Hubert Howe Bancroft (May 5, 1832 – March 2, 1918) was an American historian and ethnologist who wrote and published works on the western United States, Texas, Mexico, Central America, British Columbia and Alaska.
Bancroft was born in Granville, Ohio. He attended the Granville Academy until he was sixteen, and he then became a clerk in his brother-in-law's bookstore in Buffalo, New York. In March 1852, he was sent to San Francisco, California, where he founded and managed a branch of the business. He also began his own publishing house. In 1868, he resigned from his business in favor of his brother, A. L. Bancroft. He had accumulated a great library of historical material, and gave up business to devote himself entirely to writing and publishing history.
Bancroft's library consisted of books, maps, and printed and manuscript documents, including a large number of narratives dictated to Bancroft or his assistants by pioneers, settlers, and statesmen. The indexing of this vast collection employed six persons for ten years. The library was moved in 1881 to a fireproof building, and in 1900 numbered about 45,000 volumes.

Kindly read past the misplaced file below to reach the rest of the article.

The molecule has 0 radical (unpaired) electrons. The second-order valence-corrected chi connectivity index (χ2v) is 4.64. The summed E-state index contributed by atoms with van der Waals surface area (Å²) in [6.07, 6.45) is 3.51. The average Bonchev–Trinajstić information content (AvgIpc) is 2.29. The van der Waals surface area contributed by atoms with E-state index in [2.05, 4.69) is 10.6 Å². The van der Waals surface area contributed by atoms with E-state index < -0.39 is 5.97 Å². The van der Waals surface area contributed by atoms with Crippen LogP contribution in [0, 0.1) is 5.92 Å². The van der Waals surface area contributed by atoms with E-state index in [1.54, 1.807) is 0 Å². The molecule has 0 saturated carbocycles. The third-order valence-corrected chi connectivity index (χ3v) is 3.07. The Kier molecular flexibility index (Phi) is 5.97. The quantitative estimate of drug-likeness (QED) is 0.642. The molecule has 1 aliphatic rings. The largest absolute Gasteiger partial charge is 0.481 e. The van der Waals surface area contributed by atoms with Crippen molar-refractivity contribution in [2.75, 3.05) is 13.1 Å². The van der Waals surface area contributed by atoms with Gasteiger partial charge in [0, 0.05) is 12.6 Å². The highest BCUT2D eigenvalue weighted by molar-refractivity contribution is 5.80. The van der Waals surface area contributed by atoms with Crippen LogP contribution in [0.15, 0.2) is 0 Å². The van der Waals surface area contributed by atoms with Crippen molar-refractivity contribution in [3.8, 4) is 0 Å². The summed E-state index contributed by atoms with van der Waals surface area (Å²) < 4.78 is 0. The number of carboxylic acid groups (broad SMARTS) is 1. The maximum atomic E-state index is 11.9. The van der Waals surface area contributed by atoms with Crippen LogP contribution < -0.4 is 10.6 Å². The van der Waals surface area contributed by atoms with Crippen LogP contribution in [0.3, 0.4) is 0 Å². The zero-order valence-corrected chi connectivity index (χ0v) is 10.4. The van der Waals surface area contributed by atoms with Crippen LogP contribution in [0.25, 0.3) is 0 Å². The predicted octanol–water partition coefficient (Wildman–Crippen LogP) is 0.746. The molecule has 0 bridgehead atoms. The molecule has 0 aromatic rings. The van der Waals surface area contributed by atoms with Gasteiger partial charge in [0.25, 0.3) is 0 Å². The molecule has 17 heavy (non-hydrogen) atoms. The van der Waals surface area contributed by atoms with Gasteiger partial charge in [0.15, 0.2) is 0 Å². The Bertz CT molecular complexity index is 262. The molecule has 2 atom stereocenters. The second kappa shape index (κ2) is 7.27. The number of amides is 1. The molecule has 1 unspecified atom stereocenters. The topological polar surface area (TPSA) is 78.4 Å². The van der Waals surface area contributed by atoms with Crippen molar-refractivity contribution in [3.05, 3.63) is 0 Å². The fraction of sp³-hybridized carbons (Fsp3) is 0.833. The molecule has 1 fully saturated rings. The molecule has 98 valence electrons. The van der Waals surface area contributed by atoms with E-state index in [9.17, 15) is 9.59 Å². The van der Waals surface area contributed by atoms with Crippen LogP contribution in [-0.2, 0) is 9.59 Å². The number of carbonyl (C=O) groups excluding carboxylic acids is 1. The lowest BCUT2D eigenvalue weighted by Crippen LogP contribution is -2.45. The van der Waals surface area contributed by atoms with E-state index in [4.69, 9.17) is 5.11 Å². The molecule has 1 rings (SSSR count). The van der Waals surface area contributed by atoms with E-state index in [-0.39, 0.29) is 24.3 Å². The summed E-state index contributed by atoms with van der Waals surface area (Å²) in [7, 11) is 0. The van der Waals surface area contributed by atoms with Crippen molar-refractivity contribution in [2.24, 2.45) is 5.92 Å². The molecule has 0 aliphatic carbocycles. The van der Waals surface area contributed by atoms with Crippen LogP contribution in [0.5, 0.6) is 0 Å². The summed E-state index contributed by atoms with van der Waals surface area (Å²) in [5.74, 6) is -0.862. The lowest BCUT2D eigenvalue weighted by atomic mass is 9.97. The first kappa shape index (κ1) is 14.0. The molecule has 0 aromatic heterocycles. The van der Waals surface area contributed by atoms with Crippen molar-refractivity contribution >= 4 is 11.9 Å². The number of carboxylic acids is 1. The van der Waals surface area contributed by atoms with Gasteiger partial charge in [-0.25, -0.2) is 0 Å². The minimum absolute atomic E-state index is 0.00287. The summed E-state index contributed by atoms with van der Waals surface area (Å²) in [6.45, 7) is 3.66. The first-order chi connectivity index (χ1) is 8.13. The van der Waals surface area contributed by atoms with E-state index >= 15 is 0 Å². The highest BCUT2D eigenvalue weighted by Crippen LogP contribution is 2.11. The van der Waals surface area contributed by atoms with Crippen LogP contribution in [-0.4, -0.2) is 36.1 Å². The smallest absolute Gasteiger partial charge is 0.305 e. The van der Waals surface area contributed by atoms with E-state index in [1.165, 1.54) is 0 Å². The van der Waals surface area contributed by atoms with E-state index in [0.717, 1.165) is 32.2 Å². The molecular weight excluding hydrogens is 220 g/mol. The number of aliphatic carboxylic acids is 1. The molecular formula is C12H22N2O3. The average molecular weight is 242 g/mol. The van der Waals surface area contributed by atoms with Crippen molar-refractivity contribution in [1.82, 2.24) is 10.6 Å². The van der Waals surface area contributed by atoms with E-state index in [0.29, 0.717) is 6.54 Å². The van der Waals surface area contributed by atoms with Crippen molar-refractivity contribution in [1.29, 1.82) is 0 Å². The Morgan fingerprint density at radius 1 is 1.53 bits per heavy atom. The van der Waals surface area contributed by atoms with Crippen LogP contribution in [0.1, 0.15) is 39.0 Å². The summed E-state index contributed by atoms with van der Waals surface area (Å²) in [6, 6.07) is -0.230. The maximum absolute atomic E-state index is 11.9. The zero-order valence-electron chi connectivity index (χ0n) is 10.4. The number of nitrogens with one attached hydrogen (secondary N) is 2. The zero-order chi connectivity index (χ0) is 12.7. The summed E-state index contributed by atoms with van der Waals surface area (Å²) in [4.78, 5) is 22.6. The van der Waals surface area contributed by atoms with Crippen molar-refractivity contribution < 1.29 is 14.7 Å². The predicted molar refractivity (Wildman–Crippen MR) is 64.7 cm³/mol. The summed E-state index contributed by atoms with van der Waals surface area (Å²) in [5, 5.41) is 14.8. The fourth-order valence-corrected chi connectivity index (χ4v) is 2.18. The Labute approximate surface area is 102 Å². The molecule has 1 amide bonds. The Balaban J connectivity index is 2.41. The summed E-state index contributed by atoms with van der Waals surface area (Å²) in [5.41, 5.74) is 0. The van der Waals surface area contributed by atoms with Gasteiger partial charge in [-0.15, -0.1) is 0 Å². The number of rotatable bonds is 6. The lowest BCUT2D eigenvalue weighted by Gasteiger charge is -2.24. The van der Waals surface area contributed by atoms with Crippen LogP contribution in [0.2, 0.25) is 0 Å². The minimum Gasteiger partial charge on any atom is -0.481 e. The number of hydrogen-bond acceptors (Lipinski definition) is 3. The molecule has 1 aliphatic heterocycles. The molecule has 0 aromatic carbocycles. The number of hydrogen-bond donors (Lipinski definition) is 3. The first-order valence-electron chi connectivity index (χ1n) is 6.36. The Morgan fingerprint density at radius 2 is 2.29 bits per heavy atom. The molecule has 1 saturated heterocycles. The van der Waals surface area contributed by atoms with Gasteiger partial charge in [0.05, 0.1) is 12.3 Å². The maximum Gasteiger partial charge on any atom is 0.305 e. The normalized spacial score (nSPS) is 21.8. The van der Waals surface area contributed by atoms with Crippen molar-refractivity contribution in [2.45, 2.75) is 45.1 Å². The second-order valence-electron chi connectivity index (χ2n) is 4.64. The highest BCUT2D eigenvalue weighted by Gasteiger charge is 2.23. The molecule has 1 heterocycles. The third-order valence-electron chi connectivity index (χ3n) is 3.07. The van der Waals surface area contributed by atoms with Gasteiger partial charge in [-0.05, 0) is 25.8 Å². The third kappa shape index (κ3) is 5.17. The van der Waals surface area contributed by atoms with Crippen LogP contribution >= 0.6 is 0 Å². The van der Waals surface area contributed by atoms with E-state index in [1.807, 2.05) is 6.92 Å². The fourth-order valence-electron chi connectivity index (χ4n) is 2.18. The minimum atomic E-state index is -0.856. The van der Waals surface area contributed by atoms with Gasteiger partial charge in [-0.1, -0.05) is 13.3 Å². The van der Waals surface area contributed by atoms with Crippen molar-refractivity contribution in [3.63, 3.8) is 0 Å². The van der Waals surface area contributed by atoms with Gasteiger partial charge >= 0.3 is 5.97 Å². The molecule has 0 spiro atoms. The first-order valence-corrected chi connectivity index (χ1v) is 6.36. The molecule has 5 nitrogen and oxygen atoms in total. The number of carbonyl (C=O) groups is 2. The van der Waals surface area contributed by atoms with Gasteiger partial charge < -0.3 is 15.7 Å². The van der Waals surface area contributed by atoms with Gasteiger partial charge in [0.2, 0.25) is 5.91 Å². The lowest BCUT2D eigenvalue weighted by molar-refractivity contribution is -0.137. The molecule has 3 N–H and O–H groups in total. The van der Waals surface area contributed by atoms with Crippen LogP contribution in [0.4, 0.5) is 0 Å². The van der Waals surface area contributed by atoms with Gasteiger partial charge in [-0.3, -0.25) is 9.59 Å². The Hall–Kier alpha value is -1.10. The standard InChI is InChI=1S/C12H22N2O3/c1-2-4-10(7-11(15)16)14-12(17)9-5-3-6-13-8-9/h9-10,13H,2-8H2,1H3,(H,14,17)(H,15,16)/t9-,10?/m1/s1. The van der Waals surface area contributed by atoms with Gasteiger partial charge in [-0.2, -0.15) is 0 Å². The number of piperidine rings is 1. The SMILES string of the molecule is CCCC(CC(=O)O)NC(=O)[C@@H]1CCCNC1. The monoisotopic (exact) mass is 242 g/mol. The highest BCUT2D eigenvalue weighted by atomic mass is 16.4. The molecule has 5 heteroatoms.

He developed a plan to publish a history of 39 volumes embracing the history of the whole Pacific coast, from Central America to Alaska. He employed collaborators for the preliminary work, and then revised it all, and wrote the most important chapters himself. In 1886 the publishing establishment of A. L. Bancroft & Company was burned, and the sheets of seven volumes of the history he had written were destroyed.
Bancroft is interred in the Cypress Lawn Memorial Park in Colma, California. The Bancroft Library at UC Berkeley is named in his honor, and was founded when Bancroft donated his book collection to the University of California in 1905. Part of a property Bancroft bought (c.1880) in Contra Costa County, California, is now the Ruth Bancroft Garden.
Critique of production methods
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